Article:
From California to France: Five Elections to Look Out for in June

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June is a wonderful month: Summer is in full swing, but the heat is not quite at August-level oppressiveness. Cities are abuzz with festivals, concerts, and community barbecues. A Transformers movie is likely hitting theaters. But in 2017, June is oozing with another fun summer treat: elections. From Georgia to Britain, California to France, here is your guide to the elections to pay attention to next month.

Special Election: California

On June 6, California’s 34th District will hold a special election to replace the seat left vacant by Xavier Becerra, a Democrat selected as California’s first Latino attorney general last December. A Democratic stronghold–only nine percent of registered voters are Republican–the race for the 34th features two Democrats in a head-to-head runoff: Jimmy Gomez and Robert Lee Ahn. Gomez, a former state assemblyman, has picked up some weighty endorsements, including Los Angeles Mayor Eric Garcetti and House Minority Leader Nancy Pelosi.

General Election: Britain

Prime Minister Theresa May stunned the U.K. last month when she announced an early election set for June 8, contradicting a previous promise to wait before doing so. Many suspect her motivation in calling a snap election is to fill parliament with members of her Conservative Party, giving May a wider mandate in the upcoming Brexit negotiations, which are expected to unfold over two years. Recent polls suggest that the once-commanding Conservative lead is tightening; the Labor Party, led by Jeremy Corbyn, looks like it will do a bit better than initially expected.

Parliamentary Elections: France

France made history earlier this month when it elected its youngest ever president, the 39-year-old Emmanuel Macron. But his centrist ideology, rare in the ultra-polarized politics of France, will face a daunting task in the two-round parliamentary elections in mid-June. With the first round on June 11 and the second on June 18, the elections will determine the governing leverage Macron and his En Marche! party will have in fixing the social and economic frustrations that nearly propelled populist Marine Le Pen to power.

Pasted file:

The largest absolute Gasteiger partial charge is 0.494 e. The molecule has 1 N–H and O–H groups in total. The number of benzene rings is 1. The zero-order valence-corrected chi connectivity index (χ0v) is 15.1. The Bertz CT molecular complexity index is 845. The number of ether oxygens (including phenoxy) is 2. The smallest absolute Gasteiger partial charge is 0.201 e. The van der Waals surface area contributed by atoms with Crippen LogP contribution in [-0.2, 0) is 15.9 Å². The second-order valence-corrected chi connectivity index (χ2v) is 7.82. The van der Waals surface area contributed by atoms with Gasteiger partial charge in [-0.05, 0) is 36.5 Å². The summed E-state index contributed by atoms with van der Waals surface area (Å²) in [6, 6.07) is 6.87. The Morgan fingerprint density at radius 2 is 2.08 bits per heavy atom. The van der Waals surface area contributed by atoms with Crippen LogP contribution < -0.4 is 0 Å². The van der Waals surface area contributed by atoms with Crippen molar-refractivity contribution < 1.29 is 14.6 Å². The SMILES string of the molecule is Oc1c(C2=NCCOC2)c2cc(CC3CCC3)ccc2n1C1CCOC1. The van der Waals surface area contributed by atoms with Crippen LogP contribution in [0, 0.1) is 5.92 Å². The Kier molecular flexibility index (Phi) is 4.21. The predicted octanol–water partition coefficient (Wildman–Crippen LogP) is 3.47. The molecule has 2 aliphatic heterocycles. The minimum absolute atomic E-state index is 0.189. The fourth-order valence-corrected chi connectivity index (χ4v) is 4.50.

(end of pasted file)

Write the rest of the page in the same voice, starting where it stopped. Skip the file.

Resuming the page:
Special Election: Georgia

Since Donald Trump was elected president last November, and Republicans in Congress held their majorities in the House and Senate, Democrats have been grasping for a ray of sunshine. Many have looked to the Democratic candidate for Georgia’s Sixth District for that harbinger of hope: Jon Ossoff. The 30-year-old nearly won the election’s first-round outright in April; he narrowly missed winning 50 percent of the vote. This is a race to fill the vacant seat left by Health and Human Services Secretary Tom Price. The final round, held on June 20, will pit Ossoff against Republican Karen Handel.

Special Election: South Carolina

As Mick Mulvaney, the Office of Management and Budget director, helps Trump gut a number of federal programs in Washington, his vacant congressional seat is being wrangled over in South Carolina’s Fifth District. Taking place on the same day as Georgia’s special election, June 20, Democrat Archie Parnell and Republican Ralph Norman will battle for Mulvaney’s vacant seat. According to one recent poll, Norman, a longtime South Carolina legislator, is leading with 53 percent of respondents saying they would select him over Parnell.

Alec Siegel
Alec Siegel is a staff writer at Law Street Media. When he’s not working at Law Street he’s either cooking a mediocre tofu dish or enjoying a run in the woods. His passions include: gooey chocolate chips, black coffee, mountains, the Animal Kingdom in general, and John Lennon. Baklava is his achilles heel. Contact Alec at ASiegel@LawStreetMedia.com.



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